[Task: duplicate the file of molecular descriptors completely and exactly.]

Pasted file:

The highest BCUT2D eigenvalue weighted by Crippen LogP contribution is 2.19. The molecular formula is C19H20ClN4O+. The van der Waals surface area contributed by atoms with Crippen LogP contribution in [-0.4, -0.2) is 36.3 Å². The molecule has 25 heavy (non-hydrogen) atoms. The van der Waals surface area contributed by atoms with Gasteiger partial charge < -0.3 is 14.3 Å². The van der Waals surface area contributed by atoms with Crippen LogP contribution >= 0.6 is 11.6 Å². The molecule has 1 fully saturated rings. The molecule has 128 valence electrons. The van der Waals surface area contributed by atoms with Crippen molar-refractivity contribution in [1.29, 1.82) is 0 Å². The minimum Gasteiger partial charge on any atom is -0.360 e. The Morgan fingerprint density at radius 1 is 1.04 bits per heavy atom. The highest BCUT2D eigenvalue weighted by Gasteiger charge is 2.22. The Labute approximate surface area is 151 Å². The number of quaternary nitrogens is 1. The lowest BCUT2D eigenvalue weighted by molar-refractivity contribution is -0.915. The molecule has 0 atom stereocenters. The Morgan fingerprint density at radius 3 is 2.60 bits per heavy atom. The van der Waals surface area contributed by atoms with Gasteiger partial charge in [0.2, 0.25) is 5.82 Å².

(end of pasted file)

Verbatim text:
The highest BCUT2D eigenvalue weighted by Crippen LogP contribution is 2.19. The molecular formula is C19H20ClN4O+. The van der Waals surface area contributed by atoms with Crippen LogP contribution in [-0.4, -0.2) is 36.3 Å². The molecule has 25 heavy (non-hydrogen) atoms. The van der Waals surface area contributed by atoms with Gasteiger partial charge < -0.3 is 14.3 Å². The van der Waals surface area contributed by atoms with Crippen LogP contribution >= 0.6 is 11.6 Å². The molecule has 1 fully saturated rings. The molecule has 128 valence electrons. The van der Waals surface area contributed by atoms with Crippen molar-refractivity contribution in [1.29, 1.82) is 0 Å². The minimum Gasteiger partial charge on any atom is -0.360 e. The Morgan fingerprint density at radius 1 is 1.04 bits per heavy atom. The highest BCUT2D eigenvalue weighted by Gasteiger charge is 2.22. The Labute approximate surface area is 151 Å². The number of quaternary nitrogens is 1. The lowest BCUT2D eigenvalue weighted by molar-refractivity contribution is -0.915. The molecule has 0 atom stereocenters. The Morgan fingerprint density at radius 3 is 2.60 bits per heavy atom. The van der Waals surface area contributed by atoms with Gasteiger partial charge in [0.2, 0.25) is 5.82 Å².